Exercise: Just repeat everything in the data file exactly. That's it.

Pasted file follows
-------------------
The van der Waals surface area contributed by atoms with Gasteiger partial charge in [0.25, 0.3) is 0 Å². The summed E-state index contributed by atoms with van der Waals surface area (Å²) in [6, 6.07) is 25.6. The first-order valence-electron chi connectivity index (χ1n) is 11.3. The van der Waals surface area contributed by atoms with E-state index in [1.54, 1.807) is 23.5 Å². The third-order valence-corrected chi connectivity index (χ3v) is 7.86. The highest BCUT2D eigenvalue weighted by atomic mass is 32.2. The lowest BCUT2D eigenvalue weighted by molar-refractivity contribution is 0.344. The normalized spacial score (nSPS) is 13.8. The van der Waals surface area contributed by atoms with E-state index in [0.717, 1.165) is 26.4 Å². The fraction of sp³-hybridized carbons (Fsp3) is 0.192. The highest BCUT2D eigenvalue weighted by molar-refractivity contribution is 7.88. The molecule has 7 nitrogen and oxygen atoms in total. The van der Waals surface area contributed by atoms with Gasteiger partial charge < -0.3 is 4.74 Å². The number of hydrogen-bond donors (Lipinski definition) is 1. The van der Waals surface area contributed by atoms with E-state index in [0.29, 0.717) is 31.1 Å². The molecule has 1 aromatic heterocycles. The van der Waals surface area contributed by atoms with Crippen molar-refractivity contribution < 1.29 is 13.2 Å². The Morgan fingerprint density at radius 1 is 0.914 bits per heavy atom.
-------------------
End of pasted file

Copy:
The van der Waals surface area contributed by atoms with Gasteiger partial charge in [0.25, 0.3) is 0 Å². The summed E-state index contributed by atoms with van der Waals surface area (Å²) in [6, 6.07) is 25.6. The first-order valence-electron chi connectivity index (χ1n) is 11.3. The van der Waals surface area contributed by atoms with E-state index in [1.54, 1.807) is 23.5 Å². The third-order valence-corrected chi connectivity index (χ3v) is 7.86. The highest BCUT2D eigenvalue weighted by atomic mass is 32.2. The lowest BCUT2D eigenvalue weighted by molar-refractivity contribution is 0.344. The normalized spacial score (nSPS) is 13.8. The van der Waals surface area contributed by atoms with E-state index in [0.717, 1.165) is 26.4 Å². The fraction of sp³-hybridized carbons (Fsp3) is 0.192. The highest BCUT2D eigenvalue weighted by molar-refractivity contribution is 7.88. The molecule has 7 nitrogen and oxygen atoms in total. The van der Waals surface area contributed by atoms with Gasteiger partial charge < -0.3 is 4.74 Å². The number of hydrogen-bond donors (Lipinski definition) is 1. The van der Waals surface area contributed by atoms with E-state index in [0.29, 0.717) is 31.1 Å². The molecule has 1 aromatic heterocycles. The van der Waals surface area contributed by atoms with Crippen molar-refractivity contribution < 1.29 is 13.2 Å². The Morgan fingerprint density at radius 1 is 0.914 bits per heavy atom.